Kullervo’s Dog

Yesterday I wrote out an “epic” post devoted to the Finnish legend of Kullervo, and how Jean Sibelius took the story and created a musical masterpiece.  But I realize there is something I overlooked in that discussion…

Kullervo’s dog.


One of the intriguing thing about Kullervo is that over the course of his adventures, he was accompanied by a dog named Musti, which is still a popular name for dogs in Finland today.  Musti was given to him by the spirit of his deceased mother, as a last bequest and legacy of this family’s love.

In Runo 35 of the Kalevala, Kullervo visits the grave of his mother and the following scene plays out:

“O my mother, dearest mother,
What did you bequeath me here
When you lived here on this earth?

“But you do not hear me, mother,
Though I weep above your eyes
Or lament above your brow,
Speaking here above your head.”

From the grave his mother heard him,
From beneath the mold she answered:
“But I did leave Musti dog
As a help for you in hunting.
Take the dog along with you
And go yonder to the forest,
High up in the backwoods country,
There among the woodland maids,
To the playground of the wood nymphs
On the edge of a piney castle,
There to search for your provisions
And entreat them for good hunting.”

Kullervo, son of Kalervo,
Took the dog along with him,
Started out to climb the trail
Rising to the backwoods country.


It is a scene of great tenderness amidst sorrow… indeed, Musti was arguably the only honest, loyal friend the ill-fated Kullervo ever had.

Perhaps for this reason, Kullervo is frequently portrayed with his loyal dog… so much so that the presence of Musti is often key indicator that the figure depicted is indeed Kullervo.

What would Musti have looked like? I suspect he would have been a type of dog known as a spitz.  One prominent possibility would be that Musti was a Finnish Spitz—a beloved hunting dog of ancient lineage that has been popular in Finland for centuries, and has been recognized as Finland’s national dog since 1979. A Finnish Spitz would have been a great dog for Kullervo, as they are prized for their skill at hunting and are known for being remarkably loyal to their owners.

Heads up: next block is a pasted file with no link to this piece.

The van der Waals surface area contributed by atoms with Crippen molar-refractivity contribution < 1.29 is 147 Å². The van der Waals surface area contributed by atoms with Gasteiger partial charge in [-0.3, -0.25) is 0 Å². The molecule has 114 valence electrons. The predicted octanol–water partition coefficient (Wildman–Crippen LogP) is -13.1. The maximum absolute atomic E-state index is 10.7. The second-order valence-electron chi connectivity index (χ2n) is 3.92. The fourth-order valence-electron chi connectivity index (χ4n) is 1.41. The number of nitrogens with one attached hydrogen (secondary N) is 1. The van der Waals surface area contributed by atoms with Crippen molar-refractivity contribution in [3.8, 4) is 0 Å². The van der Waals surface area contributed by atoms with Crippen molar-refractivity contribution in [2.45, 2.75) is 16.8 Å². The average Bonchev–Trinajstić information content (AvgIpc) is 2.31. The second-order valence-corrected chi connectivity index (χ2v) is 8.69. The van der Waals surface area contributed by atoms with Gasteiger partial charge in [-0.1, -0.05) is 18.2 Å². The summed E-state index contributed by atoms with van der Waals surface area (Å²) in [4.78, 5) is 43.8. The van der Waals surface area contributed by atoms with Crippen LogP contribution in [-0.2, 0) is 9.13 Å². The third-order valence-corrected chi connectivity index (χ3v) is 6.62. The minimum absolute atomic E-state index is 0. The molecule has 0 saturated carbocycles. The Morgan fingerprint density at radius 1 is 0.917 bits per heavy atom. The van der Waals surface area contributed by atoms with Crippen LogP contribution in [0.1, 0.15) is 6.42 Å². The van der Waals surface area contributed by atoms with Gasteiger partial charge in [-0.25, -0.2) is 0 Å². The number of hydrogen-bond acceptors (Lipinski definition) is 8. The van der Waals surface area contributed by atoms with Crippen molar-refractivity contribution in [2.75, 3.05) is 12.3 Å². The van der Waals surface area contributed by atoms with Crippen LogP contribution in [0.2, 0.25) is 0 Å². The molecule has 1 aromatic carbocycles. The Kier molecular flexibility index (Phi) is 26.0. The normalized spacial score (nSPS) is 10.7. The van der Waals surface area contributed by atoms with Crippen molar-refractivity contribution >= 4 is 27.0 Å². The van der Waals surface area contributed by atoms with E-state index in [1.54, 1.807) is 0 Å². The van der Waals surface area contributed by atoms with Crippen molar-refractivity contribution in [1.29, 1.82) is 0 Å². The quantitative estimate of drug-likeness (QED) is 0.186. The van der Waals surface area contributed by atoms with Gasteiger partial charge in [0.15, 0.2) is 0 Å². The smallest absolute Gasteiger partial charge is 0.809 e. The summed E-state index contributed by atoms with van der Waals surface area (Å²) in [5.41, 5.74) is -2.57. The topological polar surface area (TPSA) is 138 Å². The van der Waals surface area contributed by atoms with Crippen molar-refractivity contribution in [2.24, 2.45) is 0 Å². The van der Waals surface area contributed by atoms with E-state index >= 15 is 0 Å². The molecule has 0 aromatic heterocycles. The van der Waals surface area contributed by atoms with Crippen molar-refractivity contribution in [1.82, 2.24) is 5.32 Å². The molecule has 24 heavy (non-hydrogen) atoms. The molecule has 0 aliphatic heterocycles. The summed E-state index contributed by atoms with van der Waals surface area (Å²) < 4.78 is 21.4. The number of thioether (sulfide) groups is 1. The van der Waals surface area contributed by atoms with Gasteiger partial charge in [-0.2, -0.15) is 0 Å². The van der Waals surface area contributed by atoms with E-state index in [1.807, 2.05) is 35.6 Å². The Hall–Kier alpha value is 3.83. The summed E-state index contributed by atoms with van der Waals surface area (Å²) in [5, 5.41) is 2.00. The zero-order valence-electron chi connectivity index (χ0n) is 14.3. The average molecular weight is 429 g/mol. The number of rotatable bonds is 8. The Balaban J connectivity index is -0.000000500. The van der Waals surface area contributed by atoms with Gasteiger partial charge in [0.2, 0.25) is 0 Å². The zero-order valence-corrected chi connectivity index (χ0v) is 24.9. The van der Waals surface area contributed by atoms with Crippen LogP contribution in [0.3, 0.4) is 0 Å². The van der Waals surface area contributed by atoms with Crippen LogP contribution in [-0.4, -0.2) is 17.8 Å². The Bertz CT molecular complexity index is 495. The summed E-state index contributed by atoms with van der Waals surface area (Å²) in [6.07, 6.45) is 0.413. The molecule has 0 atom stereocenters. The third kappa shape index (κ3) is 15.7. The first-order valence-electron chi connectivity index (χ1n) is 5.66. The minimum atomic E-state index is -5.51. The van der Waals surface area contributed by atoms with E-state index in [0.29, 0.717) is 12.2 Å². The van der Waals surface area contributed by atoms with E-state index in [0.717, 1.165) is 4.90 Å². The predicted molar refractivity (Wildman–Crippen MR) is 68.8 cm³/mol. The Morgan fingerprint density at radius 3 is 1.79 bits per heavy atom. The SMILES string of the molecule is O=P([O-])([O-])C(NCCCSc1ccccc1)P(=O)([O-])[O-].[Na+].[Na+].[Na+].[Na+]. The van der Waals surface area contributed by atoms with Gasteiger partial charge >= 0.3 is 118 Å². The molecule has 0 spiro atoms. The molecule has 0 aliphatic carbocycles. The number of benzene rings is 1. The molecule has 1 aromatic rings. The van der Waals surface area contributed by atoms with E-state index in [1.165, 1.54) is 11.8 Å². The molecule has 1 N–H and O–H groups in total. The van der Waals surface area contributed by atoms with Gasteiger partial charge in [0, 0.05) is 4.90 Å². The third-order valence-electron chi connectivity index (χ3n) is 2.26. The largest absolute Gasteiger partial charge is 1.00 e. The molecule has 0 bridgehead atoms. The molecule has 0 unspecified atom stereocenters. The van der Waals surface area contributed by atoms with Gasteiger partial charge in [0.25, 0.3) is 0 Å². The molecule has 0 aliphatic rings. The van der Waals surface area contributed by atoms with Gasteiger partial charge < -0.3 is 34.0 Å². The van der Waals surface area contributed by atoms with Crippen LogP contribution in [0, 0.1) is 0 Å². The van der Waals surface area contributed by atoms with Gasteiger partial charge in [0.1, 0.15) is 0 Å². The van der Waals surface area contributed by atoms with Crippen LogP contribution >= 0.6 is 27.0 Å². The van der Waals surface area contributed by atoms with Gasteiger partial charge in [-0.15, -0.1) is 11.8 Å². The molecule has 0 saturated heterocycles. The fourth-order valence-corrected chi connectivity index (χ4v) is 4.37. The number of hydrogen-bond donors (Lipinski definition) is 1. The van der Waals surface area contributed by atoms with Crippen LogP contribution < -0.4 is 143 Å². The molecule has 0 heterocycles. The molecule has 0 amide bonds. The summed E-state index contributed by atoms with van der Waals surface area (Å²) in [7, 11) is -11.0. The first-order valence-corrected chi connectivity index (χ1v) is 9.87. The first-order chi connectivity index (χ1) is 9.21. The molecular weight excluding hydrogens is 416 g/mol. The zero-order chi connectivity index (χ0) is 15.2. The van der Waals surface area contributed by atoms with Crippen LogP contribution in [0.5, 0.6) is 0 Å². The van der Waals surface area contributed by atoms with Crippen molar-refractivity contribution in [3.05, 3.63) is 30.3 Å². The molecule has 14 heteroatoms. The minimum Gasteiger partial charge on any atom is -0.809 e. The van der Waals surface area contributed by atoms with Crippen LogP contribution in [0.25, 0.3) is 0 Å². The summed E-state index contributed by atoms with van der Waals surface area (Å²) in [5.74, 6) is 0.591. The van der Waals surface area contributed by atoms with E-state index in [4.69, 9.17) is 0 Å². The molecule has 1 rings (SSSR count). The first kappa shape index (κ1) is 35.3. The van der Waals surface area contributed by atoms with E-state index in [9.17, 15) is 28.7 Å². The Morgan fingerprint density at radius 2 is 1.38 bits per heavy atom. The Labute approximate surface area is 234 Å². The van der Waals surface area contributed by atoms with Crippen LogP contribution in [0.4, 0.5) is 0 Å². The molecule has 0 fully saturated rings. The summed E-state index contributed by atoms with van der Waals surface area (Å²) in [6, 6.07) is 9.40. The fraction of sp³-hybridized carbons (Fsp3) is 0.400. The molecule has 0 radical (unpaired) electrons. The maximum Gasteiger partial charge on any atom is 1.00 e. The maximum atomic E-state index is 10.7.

Another possibility would be the related Finnish Lapphund, a breed that has been used by the Sami people to herd reindeer for centuries. These dogs are also noted for being loyal and friendly to their human companions, and well-suited for outdoor living.  And, their traditional coloring more closely matches the darkness implied by Musti’s name.


Indeed, most depictions of Musti are drawn from one of these characteristic Finnish dogs.

Musti and Kullervo’s time together was fairly short.  But it’s nice to think that this brave little dog might have brought Kullervo a sense of peace and true companionship—gifts Kullervo never received from his fellow humans.




6 thoughts on “Kullervo’s Dog

  1. It was actually a Finnish Tomato Retriever, a rare dog bred specifically bred for the extremely short growing season of the far northern latitudes. When the tomatoes come ripe in Finland, these gentle, eager-to-please hounds are specially trained to gingerly pluck the ripe fruit right off the vine without breaking the skin of the tomatoes, bringing the bountiful harvest in from the field before succumbing to the killing freeze. It’s true!


  2. In my imagination Musti is an ancestor to the modern-day Karelian Bear Dog, ‘karjalankarhukoira’. Funnily enough I was a bit wary of the one Karelian Bear Dog that lived in my village when I was a child, but I’m happy to believe Musti was a great companion.


  3. I’m glad to see this post because I’ve been worried about the dog ever since Friday night’s performance, because the text says Kullervo took his dog along with him when he went out and ended up committing suicide. As stunned and moved as I was by the music and the brilliant performance, some part of me was thinking, “I hope the dog is okay…”


  4. Pingback: Sibelius’s Kullervo | Mask of the Flower Prince

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